For smaller transactions, it’s usually safe to pay with cash, and many legitimate sellers may even find it unusual or refuse anyone who wishes otherwise. A general rule of thumb is to think twice about any transaction in cash if you’re not okay with that sum of cash going up in thin air if something goes wrong.

  1. Don’t give out any more personal information than required. If a far away renter or car seller asks for your social security number, bank account number, or other sensitive information, refuse. This may seem intuitive, but many people mindlessly fill out forms every year, giving out this information without second thought. Stop and think whether you know you’re engaging in a secure transaction whenever filling out a long form.
  1. Make sure to get proper documentation before completing large transactions. For example, stolen cars have turned up for sale on the internet mere days after being stolen. If you’re buying a car or motorcycle, make sure the seller has the bill of sale and it’s in their name; you can ask for their driver’s license to ensure this. Be wary of any seller that refuses to authenticate their goods or services.

Colorado’s Landlord/Tenant Laws Protect Tenants who are Victims of Domestic Violence

Colorado’s landlord/tenant laws give special protections to victims of domestic violence and abuse, including early termination rights.

If you are facing a domestic violence situation, and you want to end your lease early and vacate your house or apartment because you fear that you and/or your children face imminent danger, then follow these steps:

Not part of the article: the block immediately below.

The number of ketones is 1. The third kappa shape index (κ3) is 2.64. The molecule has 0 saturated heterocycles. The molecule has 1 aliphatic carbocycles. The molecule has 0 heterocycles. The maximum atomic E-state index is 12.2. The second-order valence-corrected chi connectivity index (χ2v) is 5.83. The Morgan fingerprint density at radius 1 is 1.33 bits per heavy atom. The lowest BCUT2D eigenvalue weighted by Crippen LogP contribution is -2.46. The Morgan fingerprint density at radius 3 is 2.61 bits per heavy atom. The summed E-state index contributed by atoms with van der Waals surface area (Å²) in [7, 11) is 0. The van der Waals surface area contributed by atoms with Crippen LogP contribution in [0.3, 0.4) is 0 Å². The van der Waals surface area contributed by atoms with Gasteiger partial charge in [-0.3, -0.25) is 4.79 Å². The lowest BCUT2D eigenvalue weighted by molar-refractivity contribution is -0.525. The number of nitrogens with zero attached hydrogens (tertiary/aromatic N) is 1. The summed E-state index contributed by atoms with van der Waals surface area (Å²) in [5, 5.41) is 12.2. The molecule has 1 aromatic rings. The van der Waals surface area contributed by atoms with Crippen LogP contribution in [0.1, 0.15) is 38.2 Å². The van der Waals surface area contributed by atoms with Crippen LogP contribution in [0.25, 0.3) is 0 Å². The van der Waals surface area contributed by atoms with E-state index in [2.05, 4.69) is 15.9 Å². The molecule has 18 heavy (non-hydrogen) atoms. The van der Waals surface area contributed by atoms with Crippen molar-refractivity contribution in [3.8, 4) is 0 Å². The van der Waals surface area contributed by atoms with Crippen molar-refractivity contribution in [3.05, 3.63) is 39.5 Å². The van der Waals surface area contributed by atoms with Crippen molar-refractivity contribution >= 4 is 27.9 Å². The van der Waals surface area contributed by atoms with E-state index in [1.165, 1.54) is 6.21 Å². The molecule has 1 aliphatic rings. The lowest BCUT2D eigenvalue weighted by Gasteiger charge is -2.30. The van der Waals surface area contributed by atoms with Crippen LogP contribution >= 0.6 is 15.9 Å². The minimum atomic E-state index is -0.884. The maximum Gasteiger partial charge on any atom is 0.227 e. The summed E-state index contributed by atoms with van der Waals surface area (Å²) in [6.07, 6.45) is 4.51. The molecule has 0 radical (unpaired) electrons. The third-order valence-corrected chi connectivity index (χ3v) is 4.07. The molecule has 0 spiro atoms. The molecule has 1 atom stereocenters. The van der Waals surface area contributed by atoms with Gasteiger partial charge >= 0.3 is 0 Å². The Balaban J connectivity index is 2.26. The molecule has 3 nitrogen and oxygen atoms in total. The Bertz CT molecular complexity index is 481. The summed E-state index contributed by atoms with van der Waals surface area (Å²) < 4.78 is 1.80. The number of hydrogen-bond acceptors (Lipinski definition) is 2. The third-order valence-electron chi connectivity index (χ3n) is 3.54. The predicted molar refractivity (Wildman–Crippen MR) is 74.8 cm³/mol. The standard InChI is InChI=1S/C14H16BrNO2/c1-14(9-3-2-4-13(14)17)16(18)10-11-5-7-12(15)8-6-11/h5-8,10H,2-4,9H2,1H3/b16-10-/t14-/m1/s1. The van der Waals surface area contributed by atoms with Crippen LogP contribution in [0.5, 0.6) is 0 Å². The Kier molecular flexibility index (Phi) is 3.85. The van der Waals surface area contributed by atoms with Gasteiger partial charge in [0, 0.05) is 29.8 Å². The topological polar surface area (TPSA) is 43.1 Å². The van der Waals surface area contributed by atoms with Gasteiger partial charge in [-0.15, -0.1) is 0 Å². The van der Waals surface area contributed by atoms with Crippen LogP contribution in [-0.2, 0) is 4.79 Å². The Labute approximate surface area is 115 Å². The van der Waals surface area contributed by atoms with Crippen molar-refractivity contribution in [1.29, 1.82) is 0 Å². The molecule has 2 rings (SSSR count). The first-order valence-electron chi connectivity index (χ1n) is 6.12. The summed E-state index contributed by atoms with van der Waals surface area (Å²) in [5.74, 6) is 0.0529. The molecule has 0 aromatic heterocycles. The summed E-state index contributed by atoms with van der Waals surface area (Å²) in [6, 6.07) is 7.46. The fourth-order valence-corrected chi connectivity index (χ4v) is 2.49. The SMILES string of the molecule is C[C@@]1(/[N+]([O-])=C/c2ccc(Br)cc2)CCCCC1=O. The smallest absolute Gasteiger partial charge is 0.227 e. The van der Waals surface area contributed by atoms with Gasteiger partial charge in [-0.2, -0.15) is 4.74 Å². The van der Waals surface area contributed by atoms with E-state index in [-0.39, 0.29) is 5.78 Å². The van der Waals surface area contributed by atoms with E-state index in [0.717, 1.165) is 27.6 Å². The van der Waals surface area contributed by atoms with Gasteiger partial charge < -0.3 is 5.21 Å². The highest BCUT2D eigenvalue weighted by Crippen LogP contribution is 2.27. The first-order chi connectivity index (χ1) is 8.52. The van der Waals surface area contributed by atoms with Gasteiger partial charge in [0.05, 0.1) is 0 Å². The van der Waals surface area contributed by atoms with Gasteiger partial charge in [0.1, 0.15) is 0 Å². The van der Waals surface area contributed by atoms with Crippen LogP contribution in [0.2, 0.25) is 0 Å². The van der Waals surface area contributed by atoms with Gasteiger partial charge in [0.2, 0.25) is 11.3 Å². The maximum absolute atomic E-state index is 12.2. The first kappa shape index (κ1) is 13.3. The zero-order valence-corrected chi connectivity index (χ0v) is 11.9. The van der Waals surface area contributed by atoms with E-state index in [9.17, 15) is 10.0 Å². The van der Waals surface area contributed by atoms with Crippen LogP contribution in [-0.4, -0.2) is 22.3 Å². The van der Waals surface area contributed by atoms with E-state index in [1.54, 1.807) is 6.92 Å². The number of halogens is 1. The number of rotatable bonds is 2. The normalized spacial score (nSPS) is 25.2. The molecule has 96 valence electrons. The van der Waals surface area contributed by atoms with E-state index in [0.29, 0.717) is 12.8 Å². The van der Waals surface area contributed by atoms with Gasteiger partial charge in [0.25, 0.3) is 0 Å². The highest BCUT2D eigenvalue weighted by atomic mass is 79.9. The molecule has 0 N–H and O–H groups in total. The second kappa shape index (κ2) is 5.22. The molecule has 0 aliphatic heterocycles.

• Write a letter to your landlord notifying him/her that you are a victim of domestic violence/abuse requesting early termination of your lease; and
  • Give your landlord evidence of the domestic violence/abuse by providing him/her with a police report (dated within the last 60 days) or a valid protection order. Colo. Rev. Stat. § 38-12-402(2)(a).

You may still owe your landlord one-month’s rent:

If you follow these steps and terminate your lease early, you may be responsible for an additional one-month’s rent after leaving the property. You will need to pay the one-month’s rent to your landlord within ninety days of leaving. Your landlord does not have to refund your security deposit until the one-month’s rent is paid. Colo. Rev. Stat. § 38-12-402(2)(b).

Other protections for tenants who are victims of domestic violence:

  • Your lease cannot prohibit you from calling the police in response to domestic violence or abuse or penalize you for doing so.
  • Your right to call police or emergency assistance is non-waivable, which means that you will always have the right to call for help in an emergency even if you sign a lease that prohibits you from doing so.
  • Your landlord cannot terminate your lease or evict you solely because you are a victim of domestic violence or abuse.

Are you unsure of whether you are a victim of domestic violence or abuse?

Under Colorado law, “domestic violence” means any act (including threatened acts) of violence against a person who is or was in an intimate relationship with the actor. Domestic violence is broadly defined and can include crimes against property or animals when used to coerce, control, punish, intimidate, or to seek revenge against a person who is or was in an intimate relationship with the actor. Colo. Rev. Stat. § 18-6-800.3(1).

“Domestic abuse” means any act (including attempted or threatened acts) of violence, stalking, harassment, or coercion against someone who is related to or used to be related to the actor, someone who lived with or used to live with the actor, or someone who is involved or used to be involved in an intimate relationship with the actor. It can also include acts against children, and under some circumstances, animals belonging to either party. Colo. Rev. Stat. § 13-14-101(2).